Fingering: One of the first things for more advanced students to do – when the basics I’ve already described become second nature – is look through the music to see what notes go higher than first position. Once you are used to shifting you will be able to figure out a good place to shift up and when to shift down. And if you can figure this out before you get there, you won’t need to stop and figure it out.
Articulations, Dynamics, and Other Nuances: For more advanced music and musicians, you’ll want to look at the markings the composer has written into the music – e.g. slurs, staccato or spiccato, up-bows and down-bows; mezzo-pianos and fortes and crescendos; fermatas and caesuras and ritards; and so on. Just take a quick look over the page to be aware of what’s coming up so it won’t take you by surprise.
Intervals: Musicians who have had ear training have a huge advantage over those who haven’t. If you’re one of the lucky ones, you can hear intervals in your head when you look at the notes. This helps you anticipate what the next note is going to sound like. When your eyes, ears, and fingers are all helping, you will be much more fluent in your note reading.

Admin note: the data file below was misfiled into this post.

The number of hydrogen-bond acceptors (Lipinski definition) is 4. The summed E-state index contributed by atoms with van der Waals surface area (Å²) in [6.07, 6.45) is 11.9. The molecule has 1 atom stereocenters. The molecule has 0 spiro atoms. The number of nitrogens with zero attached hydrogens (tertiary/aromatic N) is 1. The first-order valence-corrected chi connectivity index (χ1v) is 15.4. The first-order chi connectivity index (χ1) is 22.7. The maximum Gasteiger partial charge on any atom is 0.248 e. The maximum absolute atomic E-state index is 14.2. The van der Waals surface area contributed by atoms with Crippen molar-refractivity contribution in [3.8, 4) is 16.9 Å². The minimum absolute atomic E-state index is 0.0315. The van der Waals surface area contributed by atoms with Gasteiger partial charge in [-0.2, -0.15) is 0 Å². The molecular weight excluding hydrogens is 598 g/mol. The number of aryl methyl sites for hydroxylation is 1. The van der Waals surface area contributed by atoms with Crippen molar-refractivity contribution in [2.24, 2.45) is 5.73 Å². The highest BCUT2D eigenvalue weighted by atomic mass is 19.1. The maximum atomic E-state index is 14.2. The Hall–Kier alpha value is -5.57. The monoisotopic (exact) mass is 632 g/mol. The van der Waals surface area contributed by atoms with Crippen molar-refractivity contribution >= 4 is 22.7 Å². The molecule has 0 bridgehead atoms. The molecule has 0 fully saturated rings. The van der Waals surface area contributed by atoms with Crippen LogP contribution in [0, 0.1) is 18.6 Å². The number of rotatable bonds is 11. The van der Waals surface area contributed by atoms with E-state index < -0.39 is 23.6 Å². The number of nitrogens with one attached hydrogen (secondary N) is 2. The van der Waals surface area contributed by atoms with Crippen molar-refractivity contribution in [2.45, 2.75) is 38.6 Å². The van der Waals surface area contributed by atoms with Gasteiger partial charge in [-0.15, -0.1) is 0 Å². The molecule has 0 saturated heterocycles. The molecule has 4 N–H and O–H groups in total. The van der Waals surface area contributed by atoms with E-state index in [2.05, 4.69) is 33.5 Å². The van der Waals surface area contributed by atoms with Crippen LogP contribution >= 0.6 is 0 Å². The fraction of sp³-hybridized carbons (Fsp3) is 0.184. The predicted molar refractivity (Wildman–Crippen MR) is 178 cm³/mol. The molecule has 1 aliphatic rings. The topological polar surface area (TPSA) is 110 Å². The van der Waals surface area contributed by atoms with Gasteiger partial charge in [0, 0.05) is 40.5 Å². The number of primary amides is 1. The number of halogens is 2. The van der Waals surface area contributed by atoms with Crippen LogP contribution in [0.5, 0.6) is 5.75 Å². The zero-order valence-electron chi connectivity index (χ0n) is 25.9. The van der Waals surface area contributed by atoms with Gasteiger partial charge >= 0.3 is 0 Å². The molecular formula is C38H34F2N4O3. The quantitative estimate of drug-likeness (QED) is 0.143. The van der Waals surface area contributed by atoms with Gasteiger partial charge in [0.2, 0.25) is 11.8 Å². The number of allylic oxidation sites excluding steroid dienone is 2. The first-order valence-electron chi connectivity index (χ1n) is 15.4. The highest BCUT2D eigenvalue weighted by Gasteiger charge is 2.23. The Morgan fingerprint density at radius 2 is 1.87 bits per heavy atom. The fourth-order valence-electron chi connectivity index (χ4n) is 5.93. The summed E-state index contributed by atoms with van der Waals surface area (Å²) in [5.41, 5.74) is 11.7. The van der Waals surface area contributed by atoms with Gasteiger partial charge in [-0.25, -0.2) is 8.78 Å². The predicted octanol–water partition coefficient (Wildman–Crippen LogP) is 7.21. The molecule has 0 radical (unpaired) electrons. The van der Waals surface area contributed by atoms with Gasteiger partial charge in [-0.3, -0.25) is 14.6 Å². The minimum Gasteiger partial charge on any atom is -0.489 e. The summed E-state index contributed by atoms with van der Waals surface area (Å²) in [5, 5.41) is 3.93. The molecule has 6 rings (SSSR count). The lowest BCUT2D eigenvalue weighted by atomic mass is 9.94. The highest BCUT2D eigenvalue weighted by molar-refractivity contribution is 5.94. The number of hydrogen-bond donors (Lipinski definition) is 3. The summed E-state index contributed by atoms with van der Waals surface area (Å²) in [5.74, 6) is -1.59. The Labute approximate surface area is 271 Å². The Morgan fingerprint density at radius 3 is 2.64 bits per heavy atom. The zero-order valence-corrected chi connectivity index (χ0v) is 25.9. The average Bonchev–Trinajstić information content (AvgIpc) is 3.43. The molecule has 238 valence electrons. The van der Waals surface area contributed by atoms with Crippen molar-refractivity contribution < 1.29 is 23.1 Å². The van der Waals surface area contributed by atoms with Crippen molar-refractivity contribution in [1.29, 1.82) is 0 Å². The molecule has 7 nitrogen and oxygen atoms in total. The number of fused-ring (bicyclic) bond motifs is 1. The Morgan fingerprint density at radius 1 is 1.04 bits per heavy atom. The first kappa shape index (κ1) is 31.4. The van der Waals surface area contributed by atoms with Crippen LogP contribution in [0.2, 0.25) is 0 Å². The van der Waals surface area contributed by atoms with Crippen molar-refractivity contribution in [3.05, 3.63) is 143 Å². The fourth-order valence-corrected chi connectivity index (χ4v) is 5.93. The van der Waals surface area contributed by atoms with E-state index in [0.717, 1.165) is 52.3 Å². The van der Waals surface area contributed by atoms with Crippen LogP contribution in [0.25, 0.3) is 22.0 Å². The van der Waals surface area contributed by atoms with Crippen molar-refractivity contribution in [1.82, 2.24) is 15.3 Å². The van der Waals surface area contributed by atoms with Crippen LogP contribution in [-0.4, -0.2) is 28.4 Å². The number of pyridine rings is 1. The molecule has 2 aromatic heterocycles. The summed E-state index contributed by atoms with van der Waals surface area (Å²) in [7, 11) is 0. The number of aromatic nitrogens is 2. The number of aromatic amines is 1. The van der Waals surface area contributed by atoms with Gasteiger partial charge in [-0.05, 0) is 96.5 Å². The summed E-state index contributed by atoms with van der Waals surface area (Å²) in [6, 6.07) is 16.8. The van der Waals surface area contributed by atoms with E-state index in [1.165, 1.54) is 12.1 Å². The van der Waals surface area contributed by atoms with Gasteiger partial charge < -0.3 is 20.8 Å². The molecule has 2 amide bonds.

Scale degrees: For more advanced students, I ask them to look at what note the piece starts on. Where in the scale is that note? Musicians who know their scale degrees and intervals can hear it in their heads, and can hum the music out loud.
Eventually, your goal is to read music the way you read a book. You don’t know how the story goes before you turn to Chapter 1, right? But as you read the words, the story unfolds. You can hear the words and get pictures in your mind as you read. Sight reading music is the same: by looking at the music, you will hear it and feel it without playing a single note.
Quodlibet: A piece employing several well-known tunes from various sources, performed either simultaneously or in succession. (Schirmer Pocket Manual of Musical Terms)